Photo of Thomas Brown

My interest in the marine environment began at school after being inspired by a GCSE science teacher, but it wasn’t until a few years after finishing A levels that I decided to pursue my interest in polar marine environments. As my A levels were largely media based I joined University of Plymouth on the extended science foundation year. I then moved on to the BSc course, gaining a first, successfully completed a PhD and am now a Post-Doctoral Fellow at Plymouth. 

My PhD, entitled "Production and Preservation of the Arctic Sea Ice Diatom Biomarker IP25", resulted in a number of Arctic expeditions to Norway, Svalbard and Canada to obtain high resolution temporal datasets of sea ice geochemistry spanning the Arctic winter, spring algal bloom and summer ice melt. My analysis of specific hydrocarbon chemicals has greatly advanced the development of IP25 as a novel sea ice extent indicator which is now used by leading international researchers. Discovering things that nobody in the history of the entire world has ever known is so rewarding.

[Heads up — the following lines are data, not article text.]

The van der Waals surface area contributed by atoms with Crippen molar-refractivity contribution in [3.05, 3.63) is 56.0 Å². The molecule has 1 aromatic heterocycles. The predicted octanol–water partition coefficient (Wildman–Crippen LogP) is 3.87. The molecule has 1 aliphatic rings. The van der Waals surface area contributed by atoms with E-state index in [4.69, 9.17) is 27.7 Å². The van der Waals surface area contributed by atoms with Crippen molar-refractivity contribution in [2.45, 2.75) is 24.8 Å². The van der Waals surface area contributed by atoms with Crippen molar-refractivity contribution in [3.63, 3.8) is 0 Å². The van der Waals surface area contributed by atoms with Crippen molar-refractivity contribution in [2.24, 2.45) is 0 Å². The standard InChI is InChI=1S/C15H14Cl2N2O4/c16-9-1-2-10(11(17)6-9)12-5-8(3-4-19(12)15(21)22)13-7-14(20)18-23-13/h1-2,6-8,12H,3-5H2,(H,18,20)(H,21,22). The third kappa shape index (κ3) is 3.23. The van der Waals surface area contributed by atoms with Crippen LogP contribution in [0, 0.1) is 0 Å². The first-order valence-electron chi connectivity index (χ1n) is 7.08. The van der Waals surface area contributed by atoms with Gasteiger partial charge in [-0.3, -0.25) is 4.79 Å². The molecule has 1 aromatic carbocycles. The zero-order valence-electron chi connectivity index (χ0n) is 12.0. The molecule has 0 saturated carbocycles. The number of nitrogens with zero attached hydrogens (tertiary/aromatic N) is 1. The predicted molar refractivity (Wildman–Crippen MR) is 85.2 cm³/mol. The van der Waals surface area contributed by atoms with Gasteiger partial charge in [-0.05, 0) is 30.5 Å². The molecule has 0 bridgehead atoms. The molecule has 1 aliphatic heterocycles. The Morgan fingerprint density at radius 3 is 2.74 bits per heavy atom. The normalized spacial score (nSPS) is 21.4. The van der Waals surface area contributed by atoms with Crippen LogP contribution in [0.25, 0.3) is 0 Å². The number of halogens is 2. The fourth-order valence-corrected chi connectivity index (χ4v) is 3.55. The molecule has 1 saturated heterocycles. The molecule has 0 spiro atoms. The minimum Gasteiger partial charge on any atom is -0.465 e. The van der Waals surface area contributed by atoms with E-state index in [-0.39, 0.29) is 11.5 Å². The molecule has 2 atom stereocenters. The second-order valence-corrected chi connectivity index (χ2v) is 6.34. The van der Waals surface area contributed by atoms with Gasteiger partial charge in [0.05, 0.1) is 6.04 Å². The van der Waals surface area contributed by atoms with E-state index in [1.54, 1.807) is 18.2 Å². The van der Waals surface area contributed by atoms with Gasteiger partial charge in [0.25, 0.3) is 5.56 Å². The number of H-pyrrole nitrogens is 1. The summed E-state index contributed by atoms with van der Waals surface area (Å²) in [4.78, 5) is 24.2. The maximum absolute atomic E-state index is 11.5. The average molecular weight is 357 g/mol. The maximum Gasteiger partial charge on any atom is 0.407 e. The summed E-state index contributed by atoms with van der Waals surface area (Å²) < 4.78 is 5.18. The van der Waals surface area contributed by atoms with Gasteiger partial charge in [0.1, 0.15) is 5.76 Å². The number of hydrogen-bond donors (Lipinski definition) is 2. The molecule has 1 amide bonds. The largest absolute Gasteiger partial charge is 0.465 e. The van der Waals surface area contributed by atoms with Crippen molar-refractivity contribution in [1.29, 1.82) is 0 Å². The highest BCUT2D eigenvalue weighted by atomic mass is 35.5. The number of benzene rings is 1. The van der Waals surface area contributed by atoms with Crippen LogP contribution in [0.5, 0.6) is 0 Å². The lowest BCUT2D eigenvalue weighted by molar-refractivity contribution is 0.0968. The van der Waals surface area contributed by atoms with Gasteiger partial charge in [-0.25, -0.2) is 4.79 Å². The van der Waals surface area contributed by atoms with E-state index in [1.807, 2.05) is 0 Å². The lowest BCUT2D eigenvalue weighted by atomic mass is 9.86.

My position as a Post-Doctoral Research Fellow has enabled me to continue my research, extending the scope of IP25 to include useful applications in Arctic food web studies including sea ice-benthic coupling. In addition, I am investigating similar highly branched isoprenoids in temperate climates to facilitate a better understanding of the role these diatom biomarkers can play in describing food webs through trophic transfer.

In my research I have had to perform lots of sampling on my own so the many field trips we took part in on the BSc helped a lot. As part of my studies I was also able to undertake professional underwater diving training which I have now supplemented with under-ice training for samples collection in the Arctic.